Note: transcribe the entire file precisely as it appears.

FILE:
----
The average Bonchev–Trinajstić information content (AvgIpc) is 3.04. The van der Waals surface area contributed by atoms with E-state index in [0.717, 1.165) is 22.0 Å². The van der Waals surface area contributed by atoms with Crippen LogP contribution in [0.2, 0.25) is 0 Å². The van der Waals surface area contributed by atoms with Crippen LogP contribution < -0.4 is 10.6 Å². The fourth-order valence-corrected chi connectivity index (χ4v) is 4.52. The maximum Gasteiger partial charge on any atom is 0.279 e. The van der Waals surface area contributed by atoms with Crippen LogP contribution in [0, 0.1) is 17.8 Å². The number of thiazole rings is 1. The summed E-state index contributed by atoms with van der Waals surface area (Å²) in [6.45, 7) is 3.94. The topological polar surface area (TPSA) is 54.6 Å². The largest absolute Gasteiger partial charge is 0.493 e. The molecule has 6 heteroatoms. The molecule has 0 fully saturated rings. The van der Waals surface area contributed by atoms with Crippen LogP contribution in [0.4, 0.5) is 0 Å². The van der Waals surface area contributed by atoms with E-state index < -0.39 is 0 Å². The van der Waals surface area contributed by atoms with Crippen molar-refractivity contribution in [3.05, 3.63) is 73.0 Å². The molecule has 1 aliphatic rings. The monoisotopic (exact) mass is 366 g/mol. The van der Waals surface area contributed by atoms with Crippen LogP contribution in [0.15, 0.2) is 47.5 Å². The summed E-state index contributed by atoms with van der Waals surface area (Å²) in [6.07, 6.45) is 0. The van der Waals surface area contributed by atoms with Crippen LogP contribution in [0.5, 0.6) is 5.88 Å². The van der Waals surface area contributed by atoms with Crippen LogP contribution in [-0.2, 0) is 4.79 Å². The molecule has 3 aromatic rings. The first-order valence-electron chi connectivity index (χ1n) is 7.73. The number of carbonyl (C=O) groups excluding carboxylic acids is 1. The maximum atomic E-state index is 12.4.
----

The average Bonchev–Trinajstić information content (AvgIpc) is 3.04. The van der Waals surface area contributed by atoms with E-state index in [0.717, 1.165) is 22.0 Å². The van der Waals surface area contributed by atoms with Crippen LogP contribution in [0.2, 0.25) is 0 Å². The van der Waals surface area contributed by atoms with Crippen LogP contribution < -0.4 is 10.6 Å². The fourth-order valence-corrected chi connectivity index (χ4v) is 4.52. The maximum Gasteiger partial charge on any atom is 0.279 e. The van der Waals surface area contributed by atoms with Crippen LogP contribution in [0, 0.1) is 17.8 Å². The number of thiazole rings is 1. The summed E-state index contributed by atoms with van der Waals surface area (Å²) in [6.45, 7) is 3.94. The topological polar surface area (TPSA) is 54.6 Å². The largest absolute Gasteiger partial charge is 0.493 e. The molecule has 6 heteroatoms. The molecule has 0 fully saturated rings. The van der Waals surface area contributed by atoms with Crippen LogP contribution in [0.4, 0.5) is 0 Å². The van der Waals surface area contributed by atoms with E-state index < -0.39 is 0 Å². The van der Waals surface area contributed by atoms with Crippen molar-refractivity contribution in [3.05, 3.63) is 73.0 Å². The molecule has 1 aliphatic rings. The monoisotopic (exact) mass is 366 g/mol. The van der Waals surface area contributed by atoms with Crippen LogP contribution in [0.15, 0.2) is 47.5 Å². The summed E-state index contributed by atoms with van der Waals surface area (Å²) in [6.07, 6.45) is 0. The van der Waals surface area contributed by atoms with Crippen LogP contribution in [0.5, 0.6) is 5.88 Å². The van der Waals surface area contributed by atoms with Crippen LogP contribution in [-0.2, 0) is 4.79 Å². The molecule has 3 aromatic rings. The first-order valence-electron chi connectivity index (χ1n) is 7.73. The number of carbonyl (C=O) groups excluding carboxylic acids is 1. The maximum atomic E-state index is 12.4.